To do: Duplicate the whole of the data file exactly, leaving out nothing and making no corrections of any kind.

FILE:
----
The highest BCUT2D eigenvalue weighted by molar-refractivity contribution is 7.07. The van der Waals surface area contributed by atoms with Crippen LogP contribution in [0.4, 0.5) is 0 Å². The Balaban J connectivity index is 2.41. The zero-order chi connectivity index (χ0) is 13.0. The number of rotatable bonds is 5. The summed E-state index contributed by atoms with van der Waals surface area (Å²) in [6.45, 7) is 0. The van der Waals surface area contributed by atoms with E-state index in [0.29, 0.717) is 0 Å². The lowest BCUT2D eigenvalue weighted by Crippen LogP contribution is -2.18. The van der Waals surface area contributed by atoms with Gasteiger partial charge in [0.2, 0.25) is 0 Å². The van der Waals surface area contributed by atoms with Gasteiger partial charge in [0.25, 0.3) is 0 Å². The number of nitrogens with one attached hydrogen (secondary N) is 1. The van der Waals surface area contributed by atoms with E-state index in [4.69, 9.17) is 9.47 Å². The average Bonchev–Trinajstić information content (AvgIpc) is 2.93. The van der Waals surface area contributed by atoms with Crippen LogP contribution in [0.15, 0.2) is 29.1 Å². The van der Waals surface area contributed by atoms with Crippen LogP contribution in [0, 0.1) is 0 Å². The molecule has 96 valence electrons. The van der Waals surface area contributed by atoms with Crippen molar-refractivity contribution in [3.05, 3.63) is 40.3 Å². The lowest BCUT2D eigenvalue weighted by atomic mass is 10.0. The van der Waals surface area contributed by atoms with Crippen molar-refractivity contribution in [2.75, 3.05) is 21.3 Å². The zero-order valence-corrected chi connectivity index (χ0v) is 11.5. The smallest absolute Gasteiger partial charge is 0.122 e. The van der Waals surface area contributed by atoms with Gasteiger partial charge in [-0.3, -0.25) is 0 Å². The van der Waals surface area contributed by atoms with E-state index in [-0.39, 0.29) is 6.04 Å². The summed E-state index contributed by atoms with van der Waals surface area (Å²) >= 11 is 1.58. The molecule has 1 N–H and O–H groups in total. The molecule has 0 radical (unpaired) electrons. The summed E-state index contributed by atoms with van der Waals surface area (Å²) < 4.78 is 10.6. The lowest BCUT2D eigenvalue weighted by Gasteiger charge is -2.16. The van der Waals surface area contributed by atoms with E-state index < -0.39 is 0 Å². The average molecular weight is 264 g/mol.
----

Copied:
The highest BCUT2D eigenvalue weighted by molar-refractivity contribution is 7.07. The van der Waals surface area contributed by atoms with Crippen LogP contribution in [0.4, 0.5) is 0 Å². The Balaban J connectivity index is 2.41. The zero-order chi connectivity index (χ0) is 13.0. The number of rotatable bonds is 5. The summed E-state index contributed by atoms with van der Waals surface area (Å²) in [6.45, 7) is 0. The van der Waals surface area contributed by atoms with E-state index in [0.29, 0.717) is 0 Å². The lowest BCUT2D eigenvalue weighted by Crippen LogP contribution is -2.18. The van der Waals surface area contributed by atoms with Gasteiger partial charge in [0.2, 0.25) is 0 Å². The van der Waals surface area contributed by atoms with Gasteiger partial charge in [0.25, 0.3) is 0 Å². The number of nitrogens with one attached hydrogen (secondary N) is 1. The van der Waals surface area contributed by atoms with E-state index in [4.69, 9.17) is 9.47 Å². The average Bonchev–Trinajstić information content (AvgIpc) is 2.93. The van der Waals surface area contributed by atoms with Crippen LogP contribution in [0.15, 0.2) is 29.1 Å². The van der Waals surface area contributed by atoms with Crippen LogP contribution in [0, 0.1) is 0 Å². The molecule has 96 valence electrons. The van der Waals surface area contributed by atoms with Crippen molar-refractivity contribution in [3.05, 3.63) is 40.3 Å². The lowest BCUT2D eigenvalue weighted by atomic mass is 10.0. The van der Waals surface area contributed by atoms with Crippen molar-refractivity contribution in [2.75, 3.05) is 21.3 Å². The zero-order valence-corrected chi connectivity index (χ0v) is 11.5. The smallest absolute Gasteiger partial charge is 0.122 e. The van der Waals surface area contributed by atoms with Gasteiger partial charge in [-0.3, -0.25) is 0 Å². The van der Waals surface area contributed by atoms with E-state index in [-0.39, 0.29) is 6.04 Å². The summed E-state index contributed by atoms with van der Waals surface area (Å²) >= 11 is 1.58. The molecule has 1 N–H and O–H groups in total. The molecule has 0 radical (unpaired) electrons. The summed E-state index contributed by atoms with van der Waals surface area (Å²) < 4.78 is 10.6. The lowest BCUT2D eigenvalue weighted by Gasteiger charge is -2.16. The van der Waals surface area contributed by atoms with E-state index < -0.39 is 0 Å². The average molecular weight is 264 g/mol.